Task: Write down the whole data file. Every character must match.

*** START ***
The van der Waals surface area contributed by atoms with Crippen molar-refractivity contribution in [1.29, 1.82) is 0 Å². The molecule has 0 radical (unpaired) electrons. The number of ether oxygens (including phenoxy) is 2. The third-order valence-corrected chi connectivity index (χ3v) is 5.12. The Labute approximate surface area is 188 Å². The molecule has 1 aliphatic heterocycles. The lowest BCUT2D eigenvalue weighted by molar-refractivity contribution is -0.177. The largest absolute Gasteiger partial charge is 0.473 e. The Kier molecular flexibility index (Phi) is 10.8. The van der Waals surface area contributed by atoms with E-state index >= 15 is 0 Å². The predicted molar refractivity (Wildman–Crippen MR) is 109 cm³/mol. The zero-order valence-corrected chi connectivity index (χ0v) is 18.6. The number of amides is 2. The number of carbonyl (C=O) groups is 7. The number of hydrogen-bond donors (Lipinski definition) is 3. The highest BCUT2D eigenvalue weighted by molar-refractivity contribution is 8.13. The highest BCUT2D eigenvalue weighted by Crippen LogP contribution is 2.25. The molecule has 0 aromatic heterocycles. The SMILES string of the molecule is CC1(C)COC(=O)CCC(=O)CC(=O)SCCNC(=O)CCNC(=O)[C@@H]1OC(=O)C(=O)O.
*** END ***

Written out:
The van der Waals surface area contributed by atoms with Crippen molar-refractivity contribution in [1.29, 1.82) is 0 Å². The molecule has 0 radical (unpaired) electrons. The number of ether oxygens (including phenoxy) is 2. The third-order valence-corrected chi connectivity index (χ3v) is 5.12. The Labute approximate surface area is 188 Å². The molecule has 1 aliphatic heterocycles. The lowest BCUT2D eigenvalue weighted by molar-refractivity contribution is -0.177. The largest absolute Gasteiger partial charge is 0.473 e. The Kier molecular flexibility index (Phi) is 10.8. The van der Waals surface area contributed by atoms with E-state index >= 15 is 0 Å². The predicted molar refractivity (Wildman–Crippen MR) is 109 cm³/mol. The zero-order valence-corrected chi connectivity index (χ0v) is 18.6. The number of amides is 2. The number of carbonyl (C=O) groups is 7. The number of hydrogen-bond donors (Lipinski definition) is 3. The highest BCUT2D eigenvalue weighted by molar-refractivity contribution is 8.13. The highest BCUT2D eigenvalue weighted by Crippen LogP contribution is 2.25. The molecule has 0 aromatic heterocycles. The SMILES string of the molecule is CC1(C)COC(=O)CCC(=O)CC(=O)SCCNC(=O)CCNC(=O)[C@@H]1OC(=O)C(=O)O.